In February 2022 Gary Bowser, a member of the hacking operation Team Xecuter—a long-time target of Nintendo’s lawyers—was sentenced to 40 months in prison for his part in helping run a business that reportedly earned him over $300,000.
Thanks to a combination of time already served and good behaviour while in prison, however, Bowser is about to be released and sent home to Canada. On the eve of his departure—he’s currently awaiting transport to Toronto with a new passport—Bowser sat down for an interview with NickMoses 05 (thanks TorrentFreak) to discuss the events surrounding his imprisonment and impending freedom.
As I said at the time of his sentencing, while Bowser was guilty of a crime, and confessed this in front of a court of law, I still think it’s interesting—and important—to examine the details of his sentencing, which show the extent to which companies like Nintendo pursue these cases through the American legal system, and the severity of the punishments handed out.
While Bowser was convicted, served time in prison and is about to be released, his punishment isn’t over. In fact, he’ll be paying for his crimes for the rest of his life, because the damages he was ordered to pay Nintendo at the time of his sentencing —a total of $10 million (Bowser says an additional $4.5 million won’t have to be paid back since he’ll be in Canada, not the US)—are so astronomical that he’ll likely never be able to make good on them.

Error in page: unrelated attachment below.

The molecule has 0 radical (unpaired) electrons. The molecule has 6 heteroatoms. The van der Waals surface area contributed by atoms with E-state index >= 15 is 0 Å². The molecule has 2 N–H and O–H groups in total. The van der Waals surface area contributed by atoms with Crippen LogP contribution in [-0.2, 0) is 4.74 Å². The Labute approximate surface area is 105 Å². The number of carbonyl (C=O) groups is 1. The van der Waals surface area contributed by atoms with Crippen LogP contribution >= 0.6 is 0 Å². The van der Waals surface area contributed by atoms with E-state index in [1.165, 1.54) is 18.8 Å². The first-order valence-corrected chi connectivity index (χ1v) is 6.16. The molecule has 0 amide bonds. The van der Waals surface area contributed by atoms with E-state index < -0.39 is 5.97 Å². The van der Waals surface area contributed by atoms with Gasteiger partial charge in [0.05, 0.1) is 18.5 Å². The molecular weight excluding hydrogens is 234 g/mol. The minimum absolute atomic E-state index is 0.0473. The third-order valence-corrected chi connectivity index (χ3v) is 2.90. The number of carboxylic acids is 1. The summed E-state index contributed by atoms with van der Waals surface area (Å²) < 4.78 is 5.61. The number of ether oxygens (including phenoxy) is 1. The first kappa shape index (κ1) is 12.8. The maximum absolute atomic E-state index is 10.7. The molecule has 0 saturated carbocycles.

Bowser says Nintendo can take 25-30% of his “monthly gross income” for the rest of his working life. They began the process while he was still in prison; like many American inmates, Bowser was able to work jobs (for what’s essentially spare change) while behind bars, and over the course of his time at the SeaTac Federal Detention Center in Washington he was able to pay back $25 a month. Adding up to a total of…$175.
Bowser was one of two men arrested in connection with Team Xecuter. While commonly referred to as a “hacker” in media reports he actually confessed to being the company’s “salesman”, and reportedly made $320,000 over seven years of work. The other, French citizen Max Louarn, allegedly the leader of the operation (a role he denies), has managed so far to avoid deportation to the US to face charges, though it’s believed he helped the company make millions over the course of its operation.